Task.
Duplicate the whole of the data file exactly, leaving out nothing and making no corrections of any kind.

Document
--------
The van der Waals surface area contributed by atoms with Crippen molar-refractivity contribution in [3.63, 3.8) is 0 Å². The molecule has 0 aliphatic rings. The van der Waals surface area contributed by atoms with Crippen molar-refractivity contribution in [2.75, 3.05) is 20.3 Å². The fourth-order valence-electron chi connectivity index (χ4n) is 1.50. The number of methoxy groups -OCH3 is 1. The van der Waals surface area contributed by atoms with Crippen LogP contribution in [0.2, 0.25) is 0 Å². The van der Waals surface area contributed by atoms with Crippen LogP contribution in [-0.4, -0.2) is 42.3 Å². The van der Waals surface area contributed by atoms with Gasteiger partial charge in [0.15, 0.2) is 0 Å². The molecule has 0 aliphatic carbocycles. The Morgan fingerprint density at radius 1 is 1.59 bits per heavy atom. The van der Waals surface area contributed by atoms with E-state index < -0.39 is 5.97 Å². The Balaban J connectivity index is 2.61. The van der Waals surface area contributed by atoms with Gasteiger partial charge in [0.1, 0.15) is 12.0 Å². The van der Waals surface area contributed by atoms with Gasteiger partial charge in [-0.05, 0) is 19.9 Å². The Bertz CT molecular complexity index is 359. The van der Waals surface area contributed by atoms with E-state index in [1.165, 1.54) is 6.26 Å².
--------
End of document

The van der Waals surface area contributed by atoms with Crippen molar-refractivity contribution in [3.63, 3.8) is 0 Å². The molecule has 0 aliphatic rings. The van der Waals surface area contributed by atoms with Crippen molar-refractivity contribution in [2.75, 3.05) is 20.3 Å². The fourth-order valence-electron chi connectivity index (χ4n) is 1.50. The number of methoxy groups -OCH3 is 1. The van der Waals surface area contributed by atoms with Crippen LogP contribution in [0.2, 0.25) is 0 Å². The van der Waals surface area contributed by atoms with Crippen LogP contribution in [-0.4, -0.2) is 42.3 Å². The van der Waals surface area contributed by atoms with Gasteiger partial charge in [0.15, 0.2) is 0 Å². The molecule has 0 aliphatic carbocycles. The Morgan fingerprint density at radius 1 is 1.59 bits per heavy atom. The van der Waals surface area contributed by atoms with E-state index < -0.39 is 5.97 Å². The Balaban J connectivity index is 2.61. The van der Waals surface area contributed by atoms with Gasteiger partial charge in [0.1, 0.15) is 12.0 Å². The van der Waals surface area contributed by atoms with Gasteiger partial charge in [-0.05, 0) is 19.9 Å². The Bertz CT molecular complexity index is 359. The van der Waals surface area contributed by atoms with E-state index in [1.165, 1.54) is 6.26 Å².